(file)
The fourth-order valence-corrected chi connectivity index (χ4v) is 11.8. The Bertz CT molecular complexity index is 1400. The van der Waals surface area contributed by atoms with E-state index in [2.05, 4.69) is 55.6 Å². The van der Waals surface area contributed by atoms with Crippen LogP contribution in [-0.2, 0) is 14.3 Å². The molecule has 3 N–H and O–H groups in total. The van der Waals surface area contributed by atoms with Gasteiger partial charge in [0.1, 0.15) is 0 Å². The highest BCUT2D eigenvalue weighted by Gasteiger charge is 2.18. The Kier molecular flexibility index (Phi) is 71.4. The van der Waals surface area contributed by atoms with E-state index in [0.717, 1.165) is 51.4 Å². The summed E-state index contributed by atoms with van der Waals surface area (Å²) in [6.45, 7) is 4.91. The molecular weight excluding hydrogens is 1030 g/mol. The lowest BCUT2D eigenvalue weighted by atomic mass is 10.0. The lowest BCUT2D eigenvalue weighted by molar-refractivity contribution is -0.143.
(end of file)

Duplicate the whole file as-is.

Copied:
The fourth-order valence-corrected chi connectivity index (χ4v) is 11.8. The Bertz CT molecular complexity index is 1400. The van der Waals surface area contributed by atoms with E-state index in [2.05, 4.69) is 55.6 Å². The van der Waals surface area contributed by atoms with Crippen LogP contribution in [-0.2, 0) is 14.3 Å². The molecule has 3 N–H and O–H groups in total. The van der Waals surface area contributed by atoms with Gasteiger partial charge in [0.1, 0.15) is 0 Å². The highest BCUT2D eigenvalue weighted by Gasteiger charge is 2.18. The Kier molecular flexibility index (Phi) is 71.4. The van der Waals surface area contributed by atoms with E-state index in [0.717, 1.165) is 51.4 Å². The summed E-state index contributed by atoms with van der Waals surface area (Å²) in [6.45, 7) is 4.91. The molecular weight excluding hydrogens is 1030 g/mol. The lowest BCUT2D eigenvalue weighted by atomic mass is 10.0. The lowest BCUT2D eigenvalue weighted by molar-refractivity contribution is -0.143.